How to Excel at Not Using Excel
Let’s face it – despite all the talk and evangelizing we’ve been doing about the dawn of the data-driven organization (I plead guilty as well), there’s an annoying little fact that keeps things real. Much of the data we depend on is still, gulp, being stored and processed within Excel spreadsheets.
Spreadsheets remain, as they were when first introduced in the early 1980s, a vehicle of extreme convenience. People can plug in whatever data and variables they want, and come to quick conclusions, beyond the confines of reporting tools and dashboards.
A survey of data managers, conducted by Information Today, Inc. found that 37% say that Excel spreadsheets were their primary sources of information for business and analytics.
But Excel – especially the earlier versions still seen on many computers – has many limitations, including lack of collaborative features. Plus, there’s no guarantees that decision-makers will be working with the latest data.
So, how does one go about breaking, or at least weaning, employee decision-makers off the Excel habit?
One way that’s being tried is the commandment-from-on-high approach. A recent report from the Wall Street Journal observes that a number of prominent CFOs are telling their staffs to simply cut it out. “CFOs …are on a drive to reduce how much their finance teams use Excel for financial planning, analysis and reporting,” the article’s author, Tatyana Shumsky, notes.
In its place, they are tapping into cloud-based services that deliver reporting, number-crunching capabilities as well as collaboration.
This is all good, but in my experience, I have seen mixed results from executive fiat. Attempting to ban a certain tool may appear to work on the surface, but underneath, decision-makers are still pulling in the apps they feel works best to get their jobs done. And spreadsheets, being as ubiquitous and handy as they are, aren’t going to go away anytime soon.
Sorry, but attempting to ban certain things and push other things into the cloud may create more chaos than it is supposed to resolve. Instead, the best approach is a multi-faceted data governance initiative that builds awareness, educates and lays in guardrails for managing what data eventually gets translated into corporate transactions and decisions that materially impact the business.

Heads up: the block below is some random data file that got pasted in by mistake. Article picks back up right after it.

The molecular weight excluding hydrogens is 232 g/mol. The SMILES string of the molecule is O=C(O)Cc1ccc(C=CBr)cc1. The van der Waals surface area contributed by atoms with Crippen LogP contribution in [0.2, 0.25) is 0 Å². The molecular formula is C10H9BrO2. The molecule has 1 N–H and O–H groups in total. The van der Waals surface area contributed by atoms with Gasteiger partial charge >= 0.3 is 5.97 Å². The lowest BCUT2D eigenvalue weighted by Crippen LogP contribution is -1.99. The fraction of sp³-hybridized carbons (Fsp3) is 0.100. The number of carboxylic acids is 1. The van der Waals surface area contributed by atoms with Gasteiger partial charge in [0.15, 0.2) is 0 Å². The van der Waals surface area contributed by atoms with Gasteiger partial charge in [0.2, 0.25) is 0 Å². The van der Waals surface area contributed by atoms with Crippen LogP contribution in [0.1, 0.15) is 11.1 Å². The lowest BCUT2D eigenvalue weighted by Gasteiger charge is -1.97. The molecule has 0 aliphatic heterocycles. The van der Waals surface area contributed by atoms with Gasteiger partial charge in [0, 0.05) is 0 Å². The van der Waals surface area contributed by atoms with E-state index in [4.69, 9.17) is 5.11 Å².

A solid, successful data governance effort needs to accompany any cloud migration. Such an effort is about people, it’s about ensuring trust – trust in the data that is guiding the enterprise, trust in decisions, and trust between the people using the data.
In a very insightful post here at Perspectives earlier this year, Kevin Fleet put it very well. “With business people on board, you can have conversations about how technology can solve real problems, and decide which moves provide the greatest and most immediate value—whether by minimizing risks or seizing opportunities,” he stated. “If part of your strategy is to use the cloud to enable better integration of, and access to, data, for more efficient use of data across your enterprise, all those decisions at the governance level help you stay on that path, even as other priorities are addressed. Strong data governance brings together the right stakeholders, and transforms the conversation around IT from a big cost center to instrumental to achieving business goals.”
Bottom line: You probably can’t just tear things out of users’ hands. But it pays to work with them to see what their requirements are, and build solutions – preferable less complex– that meet those needs.